Frost damage concern for south-eastern Australia
Growers and advisers are urged to get out in paddocks and check plants for frost damage after unusually low temperatures and widespread reports of impacted crops in the past fortnight.
While crops are commonly thought to not be susceptible to frost until flowering, with temperatures in some agricultural areas reaching -4°C (Figure 1) many crops in earlier growth stages have been affected.
Damage has been observed in wheat, lupins and barley, but wheat has been most severely affected. Crops have been damaged at any growth stage from first node (GS31) onwards.
GRDC panel member and western New South Wales agronomist John Minogue has seen very severe crop damage in the West Wyalong region and north and west of the area.
“Reports are coming in from agronomists and farmers of widespread stem frost in cereals. Advanced lupins are also quite badly affected and the extent of damage to canola is unknown. The damage appears to have emerged after two frost events of around -4 degrees in the past month.
“Large areas of crops were at the second node stage (GS32) and even as early as the head only a few millimetres from the boot being affected. There have also been reports of damage east and south of West Wyalong, but not to the same extent. There appears to be pockets of damage that were more advanced than most, generally those that were sown earlier.”
Growers inspecting crops for damage should look out for the following symptoms (Table 1).
Where frost is observed, there is no simple answer that experts can provide on the chances of the crop recovering.
Table 1: Symptoms of frost during early growth stages.
Source: Adapted from Managing Frost Risk: A Guide for Southern Australian Grains
|Crop growth stage||Inspection Details||Frost symptoms in wheat||Example|
| Vegetative (before stem extension)
|| Examine leaves
|| Leaves are limp and appear brown and scorched.
| Elongation (before and after head emergence)
|| Pull back leaf sheath or split stem to inspect damage
|| The stem has a pale green to white ring that usually appears sunken, rough to touch and soft to squeeze. The stem or nodes can also be cracked or blistered. Stems can be damaged on the peduncle (stem below head) or lower in the plant. If the head had emerged at the time of the frost then it is likely that the flowering parts or developing grain has also sustained damage. If the head is in the boot then ongoing monitoring is required to assess the level of damage.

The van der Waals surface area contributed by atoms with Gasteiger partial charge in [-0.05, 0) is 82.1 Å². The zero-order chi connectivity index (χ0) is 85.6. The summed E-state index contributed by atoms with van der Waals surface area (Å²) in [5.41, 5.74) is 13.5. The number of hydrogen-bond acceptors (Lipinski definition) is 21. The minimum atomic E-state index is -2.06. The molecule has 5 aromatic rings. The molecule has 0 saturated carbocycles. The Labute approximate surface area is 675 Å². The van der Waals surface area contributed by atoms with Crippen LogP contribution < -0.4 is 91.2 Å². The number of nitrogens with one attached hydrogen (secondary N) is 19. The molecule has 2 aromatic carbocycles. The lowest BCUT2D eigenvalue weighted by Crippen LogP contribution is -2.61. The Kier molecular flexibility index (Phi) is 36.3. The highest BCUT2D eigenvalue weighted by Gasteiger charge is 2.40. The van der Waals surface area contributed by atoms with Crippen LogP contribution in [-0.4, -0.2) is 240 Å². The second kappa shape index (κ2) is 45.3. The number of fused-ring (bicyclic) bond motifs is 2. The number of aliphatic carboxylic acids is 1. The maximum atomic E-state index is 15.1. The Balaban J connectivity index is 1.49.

| Flowering and post-flowering
|| Peel back the lemma (husk), inspect the condition of the florets (floral organs) in the head
|| Flowering is the most vulnerable stage, because exposed florets cannot tolerate low temperatures and are sterilised. Grain will not form in frosted florets, but some surviving florets may not be affected. Pollen sacs (anthers) are normally bright yellow but become dry, banana-shaped and turn pale yellow or white.
University of Adelaide frost researcher Tim March says it is difficult to predict how crops may respond.
“If the majority of the heads are damaged in the majority of a crop it’s likely that the crop is not going to be worth harvesting. But where about 50 percent of the heads damaged, there’s no way to say what will happen. It depends on what’s happened within the vascular tissues of the plant, as well as the conditions for the plant between now and harvest, such as spring rainfall.”
GRDC Southern Panel member and YP agronomist Bill Long says growers need to consider their circumstances and decide quickly. Growers have a number of management options to consider (Table 2).“Growers should inspect their crops to determine how severe the damage is so that they can make a decision on the way forward. If the conclusion is that harvesting won’t be economical, there are a number of options, and the best choice depends on a number of factors that the grower needs to assess with their agronomist,” he said.
“If the choice is to cut hay, then this is best done soon as hay quality is affected by significant rainfall events.” In doing this, it may be necessary to consider the current market situation. The GRDC has initiated a number of emergency measures to deal with the frost event (see What is your GRDC doing?).
Table 2: Management options for frost damaged crop, each with advantages and disadvantages.
Source: Managing Frost Risk: A Guide for Southern Australian Grains
|Options||Potential Advantages||Potential Disadvantages
|Harvest||Salvage remaining grain
More time for stubble to break down before sowing
|may be greater than return
Need to control weeds
Removal of organic matter
|Hay / Silage||Stubble removed
Additional weed control
|Costs $35-$50/t to make hay
Quality may be poor
|Chain / Rake||Retains some stubble (Reduces erosion risk)
Allows better stubble handling
|Costs $5/ha raking
||Inadequate stock to use feed
Remaining grain may cause acidosis
Stubble may be difficult to sow into
|Spray||Stops weeds seeding
Preserves feed quality for grazing
Gives time for final decisions
Retains organic matter
|Difficulty getting chemicals onto all of the weeds with a thick crop
May not be as effective as burning
Boom height limitation
Expense $5/ha plus cost of herbicide
Some grain still in crop
|Plough (Cultivate)||Recycles nutrients and retains organic matterbr/> Stop weed seed set
Green manure effect
|Requires offset disc to cut straw
Soil moisture needed for breakdown and incorporation of stubble
|Swath||Stops weed seed set
Windrow can be baled
Regrowth can be grazed
Weed regrowth can be sprayed
|Relocation of nutrients to windrow
Low market value for straw
Poor weed control under swath
Expense - swathing ($20/ha)
Spraying ($5/ha per herbicide)
|Burn||Recycles some nutrients
Controls serface weed seeds
Pemrits re-cropping with disease control
Can be done after rain
|Potential soil and nutrient losses
Organic matter loss
GRDC Project Code UA00136, CSP00143
Region South, North